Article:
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Performed entirely on the virtual ARP 2600 analog synth. This is all messing with a stack of free running oscillators all rigged to modulate one another as well as the LFO, S&H and sequencer. I just kind of let it take me where it wanted to and put a little meat on the bones with some effects in Cool Edit Pro. This is all atmospherics and electronica.


Hi all.

Yeah, I've actually posted another episode! And it hasn't been a year between the two of them! At any rate, I'm back to doing more film-ish, soundtrack/score stuff than any of that other weird crap I've been shovelling out.
*A musician's lament*
A great deal of my creative output depends on the sounds my instruments make. When I first got this Halo, I was really fired up. The sounds I was getting out of it were way better than the ESQ no matter what I did with the ESQ. That poor old thing is 20 years old. No matter how I program it, to me at least, it's going to sound like an old ESQ 1. So this Halo was quite superior in sound quality and for a while, I was enchanted. Then the enchantment wore off when I opened the manual and began to "read" their directions. Now why they chose to re-name every function and parameter (especially MIDI stuff) with their own terminology is completely beyond me, but lemme tellya, it took almost a month to figure out how to break into a voice and alter the parameters! I've read many reviews on the Halo and many others have commented on the fact that this unit has a particularly steep learning curve. Geez! I mean really! I'm no newb to electronic music and digital synths - hell, I cut my teeth on the big analogs whenever I could get a chance to play one, but this thing made me feel like a complete amateur. I've been studying the owner's manual for the Halo off and on now for years and finally am really seeing some progress in digging down deep into the workings of the machine in order to get it to make new sounds which I can use in my work. I hate to admit it, but this Halo - equipped as it is with a certain ROM card (how the presets and voices it plays are stored) seems to be optimized for rap/hip-hop performances...just about as far away from a progressive/symphonic feel as one could get. This basically means starting a new voice from a "tabula rasa" ("blank slate" for those of you who don't speak any Latin). Seeing as how a sound created on the Halo involves setting values for no less than 100 parameters (and there are four layers!) - and some of these values range from minus 256 to plus 256 (!)- it is a very time-consuming process to drag a new sound from the beast. It can be done, it's just damn difficult.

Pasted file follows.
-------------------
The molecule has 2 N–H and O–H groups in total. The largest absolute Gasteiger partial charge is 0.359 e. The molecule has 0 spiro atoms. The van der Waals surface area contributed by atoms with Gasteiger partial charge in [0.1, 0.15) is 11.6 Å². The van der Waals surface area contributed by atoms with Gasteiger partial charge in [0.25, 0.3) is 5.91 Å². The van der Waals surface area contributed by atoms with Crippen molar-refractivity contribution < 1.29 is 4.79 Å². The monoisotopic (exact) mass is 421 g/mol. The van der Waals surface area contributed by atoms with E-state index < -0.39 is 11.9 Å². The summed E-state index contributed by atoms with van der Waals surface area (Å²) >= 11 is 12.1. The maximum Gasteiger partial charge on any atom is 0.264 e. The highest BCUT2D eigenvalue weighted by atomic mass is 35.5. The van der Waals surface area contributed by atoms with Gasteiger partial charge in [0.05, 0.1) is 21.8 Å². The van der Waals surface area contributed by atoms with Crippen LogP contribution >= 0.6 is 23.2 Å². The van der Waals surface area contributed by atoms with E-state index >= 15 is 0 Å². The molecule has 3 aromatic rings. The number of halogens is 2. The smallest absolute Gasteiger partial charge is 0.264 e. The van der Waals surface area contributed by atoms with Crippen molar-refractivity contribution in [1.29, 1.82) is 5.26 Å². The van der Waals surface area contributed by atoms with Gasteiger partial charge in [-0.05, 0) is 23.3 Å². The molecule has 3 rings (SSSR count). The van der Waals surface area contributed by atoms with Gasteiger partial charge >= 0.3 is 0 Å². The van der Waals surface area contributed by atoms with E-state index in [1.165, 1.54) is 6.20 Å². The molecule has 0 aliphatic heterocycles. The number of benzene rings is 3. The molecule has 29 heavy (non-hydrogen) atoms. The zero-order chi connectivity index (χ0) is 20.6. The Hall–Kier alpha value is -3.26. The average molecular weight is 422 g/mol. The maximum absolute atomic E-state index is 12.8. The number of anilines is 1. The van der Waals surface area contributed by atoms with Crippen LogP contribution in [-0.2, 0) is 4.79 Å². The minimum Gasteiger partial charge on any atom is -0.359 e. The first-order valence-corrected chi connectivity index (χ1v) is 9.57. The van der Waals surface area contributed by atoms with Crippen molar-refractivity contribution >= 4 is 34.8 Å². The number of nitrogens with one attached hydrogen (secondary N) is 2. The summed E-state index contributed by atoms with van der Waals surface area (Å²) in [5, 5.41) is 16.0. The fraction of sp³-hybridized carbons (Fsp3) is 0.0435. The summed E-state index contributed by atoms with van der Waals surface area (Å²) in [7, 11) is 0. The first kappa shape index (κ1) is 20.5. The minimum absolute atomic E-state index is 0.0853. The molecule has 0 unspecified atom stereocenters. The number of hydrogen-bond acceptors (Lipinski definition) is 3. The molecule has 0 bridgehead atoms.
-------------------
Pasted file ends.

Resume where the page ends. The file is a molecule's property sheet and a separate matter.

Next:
*end of lament*
As to the piece itself: well, here's a piece of news! The entire piece was played freehand. NO sequences at all were programmed into the ESQ (which is how I usually lay down bass and percussion tracks). I may be a doof when it comes to spending years trying to puzzle out how to use the instruments I have, but my actual confidence and playing ability is improving...at least a little.

The title was inspired indirectly after reading a book written by August Derleth. He was the guy who single-handedly rescued the entire collection of H.P. Lovecraft's work from dropping off into obscurity by starting a small publishing company ("Arkham House") and printing HPL's stories in hardcover book form soon after Lovecraft died of intestinal cancer in 1937. Not only did Derleth get all of HPL's finished works, he also got his unfinished stories and notes for stories he never wrote... and Derleth took it upon himself to continue HPL's work. (He called these early pieces of his "posthumous collaborations"...Yeah, right!)
Anyway, it was one of these "collaborations" - in fact, the first one Derleth wrote - which I recently read which inspired the title. In case you are at all curious, it was "The Lurker at the Threshold" Pub Carroll & Graf 2003. Original story by Derleth first published in 1945.
This piece was created fairly rapidly. From initial idea to mastering and final mixdown was about 4 hours a day for 3 days and most of that time was spent on mastering rather than performing/recording. Recall I said this was all freehand. Yes, indeed. Nine tracks of freehand strings (various kinds)and percussion. I was trying to invoke the sinister mood of that Gothic sci fi (the only way I can think of to succinctly describe their rather unique genre) that both HPL and later Derleth create in their work.